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A mother holds her newborn daughter in a hospital in Lima, Peru.

Vilma Santos holds her newborn girl at a hospital in Peru, one of the countries where average life expectancy has increased the most since 1970.

Photograph by Karel Navarro, AP

Amanda Fiegl

National Geographic News

Published December 13, 2012

If the world's entire population went in for a collective checkup, would the doctor's prognosis be good or bad? Both, according to new studies published in The Lancet medical journal.

The vast collaborative effort, called the Global Burden of Diseases, Injuries, and Risk Factors Study 2010, includes papers by nearly 500 authors in 50 countries. Spanning four decades of data, it represents the most comprehensive analysis ever undertaken of health problems around the world.

It reveals that, globally, we're living longer but coping with more illness as adults. In 1990, "childhood underweight"—a condition associated with malnutrition, measles, malaria, and other infectious diseases—was the world's biggest health problem. Now the top causes of global disease are adult ailments: high blood pressure (associated with 9.4 million deaths in 2010), tobacco smoking (6.2 million), and alcohol use (4.9 million).

First, the good news:

We're living longer. Average life expectancy has risen globally since 1970 and has increased in all but eight of the world's countries within the past decade.

Both men and women are gaining years. From 1970 to 2010, the average lifespan rose from 56.4 years to 67.5 years for men, and from 61.2 years to 73.3 years for women.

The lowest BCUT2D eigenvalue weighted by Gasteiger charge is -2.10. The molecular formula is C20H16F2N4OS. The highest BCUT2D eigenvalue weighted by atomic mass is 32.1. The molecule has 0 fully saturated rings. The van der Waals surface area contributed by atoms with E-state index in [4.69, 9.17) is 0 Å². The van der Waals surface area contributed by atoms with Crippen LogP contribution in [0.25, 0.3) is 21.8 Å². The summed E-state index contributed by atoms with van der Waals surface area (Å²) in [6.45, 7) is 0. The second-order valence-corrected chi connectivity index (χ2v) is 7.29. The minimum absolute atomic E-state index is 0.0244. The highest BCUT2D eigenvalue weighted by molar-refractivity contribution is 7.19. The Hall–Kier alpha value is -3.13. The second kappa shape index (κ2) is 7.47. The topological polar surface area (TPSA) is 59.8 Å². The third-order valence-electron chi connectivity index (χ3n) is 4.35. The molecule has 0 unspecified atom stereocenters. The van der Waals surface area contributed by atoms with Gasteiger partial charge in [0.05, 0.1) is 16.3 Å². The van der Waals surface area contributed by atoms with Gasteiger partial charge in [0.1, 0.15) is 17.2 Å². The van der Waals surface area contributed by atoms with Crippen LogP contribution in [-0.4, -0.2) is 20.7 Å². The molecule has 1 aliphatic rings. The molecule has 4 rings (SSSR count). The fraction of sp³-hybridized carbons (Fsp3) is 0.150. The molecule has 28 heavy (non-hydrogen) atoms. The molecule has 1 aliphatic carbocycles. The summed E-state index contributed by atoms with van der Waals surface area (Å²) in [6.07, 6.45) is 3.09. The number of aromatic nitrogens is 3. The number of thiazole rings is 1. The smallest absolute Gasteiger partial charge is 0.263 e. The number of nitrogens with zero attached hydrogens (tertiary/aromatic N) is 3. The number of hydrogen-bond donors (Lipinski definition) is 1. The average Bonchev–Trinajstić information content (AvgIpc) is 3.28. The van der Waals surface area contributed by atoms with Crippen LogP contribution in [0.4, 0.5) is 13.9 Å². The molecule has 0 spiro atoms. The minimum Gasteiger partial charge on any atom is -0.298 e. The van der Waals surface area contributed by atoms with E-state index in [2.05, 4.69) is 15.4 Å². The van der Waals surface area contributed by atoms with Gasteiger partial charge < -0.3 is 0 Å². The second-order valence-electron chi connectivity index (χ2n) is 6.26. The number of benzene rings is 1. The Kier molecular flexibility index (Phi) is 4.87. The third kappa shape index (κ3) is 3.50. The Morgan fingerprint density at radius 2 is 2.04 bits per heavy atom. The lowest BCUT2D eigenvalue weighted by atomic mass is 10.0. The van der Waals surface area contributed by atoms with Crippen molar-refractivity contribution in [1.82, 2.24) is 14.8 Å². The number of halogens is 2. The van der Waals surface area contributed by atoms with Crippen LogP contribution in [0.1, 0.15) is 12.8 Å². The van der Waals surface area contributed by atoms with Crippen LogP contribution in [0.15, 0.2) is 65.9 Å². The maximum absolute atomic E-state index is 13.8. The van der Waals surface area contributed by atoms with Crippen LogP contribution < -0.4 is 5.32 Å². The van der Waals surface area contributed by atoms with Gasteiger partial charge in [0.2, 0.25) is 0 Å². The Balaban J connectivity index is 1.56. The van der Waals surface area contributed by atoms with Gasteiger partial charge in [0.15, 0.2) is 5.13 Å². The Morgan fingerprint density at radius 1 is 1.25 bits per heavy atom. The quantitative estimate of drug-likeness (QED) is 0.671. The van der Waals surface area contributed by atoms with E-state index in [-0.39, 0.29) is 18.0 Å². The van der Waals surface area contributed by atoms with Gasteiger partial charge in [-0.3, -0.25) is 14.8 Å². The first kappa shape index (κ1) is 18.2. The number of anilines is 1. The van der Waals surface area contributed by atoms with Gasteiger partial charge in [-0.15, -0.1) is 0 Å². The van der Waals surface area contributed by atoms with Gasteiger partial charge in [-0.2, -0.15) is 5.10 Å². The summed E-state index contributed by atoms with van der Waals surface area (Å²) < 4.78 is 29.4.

Efforts to combat childhood diseases and malnutrition have been very successful. Deaths in children under five years old declined almost 60 percent in the past four decades.

Developing countries have made huge strides in public health. In the Maldives, Bangladesh, Bhutan, Iran, and Peru, life expectancy has increased by more than 20 years since 1970. Within the past two decades, gains of 12 to 15 years have occurred in Angola, Ethiopia, Niger, and Rwanda, an indication of successful strategies for curbing HIV, malaria, and nutritional deficiencies.

We're beating many communicable diseases. Thanks to improvements in sanitation and vaccination, the death rate for diarrheal diseases, lower respiratory infections, meningitis, and other common infectious diseases has dropped by 42 percent since 1990.

And the bad:

Non-infectious diseases are on the rise, accounting for two of every three deaths globally in 2010. Heart disease and stroke are the primary culprits.

Young adults aren't doing as well as others. Deaths in the 15 to 49 age bracket have increased globally in the past 20 years. The reasons vary by region, but diabetes, smoking, alcohol, HIV/AIDS, and malaria all play a role.

The HIV/AIDS epidemic is taking a toll in sub-Saharan Africa. Life expectancy has declined overall by one to seven years in Zimbabwe and Lesotho, and young adult deaths have surged by more than 500 percent since 1970 in South Africa, Botswana, Zambia, and Zimbabwe.

We drink too much. Alcohol overconsumption is a growing problem in the developed world, especially in Eastern Europe, where it accounts for almost a quarter of the total disease burden. Worldwide, it has become the top risk factor for people ages 15 to 49.

We eat too much, and not the right things. Deaths attributable to obesity are on the rise, with 3.4 million in 2010 compared to 2 million in 1990. Similarly, deaths attributable to dietary risk factors and physical inactivity have increased by 50 percent (4 million) in the past 20 years. Overall, we're consuming too much sodium, trans fat, processed meat, and sugar-sweetened beverages, and not enough fruits, vegetables, whole grains, nuts, fiber, calcium, and omega-3 fatty acids.

Smoking is a lingering problem. Tobacco smoking, including second-hand smoke, is still the top risk factor for disease in North America and Western Europe, just as it was in 1990. Globally, it's risen in rank from the third to second leading cause of disease.

To find out more and see related charts and graphics, see the Institute for Health Metrics and Evaluation, which led the collaboration.

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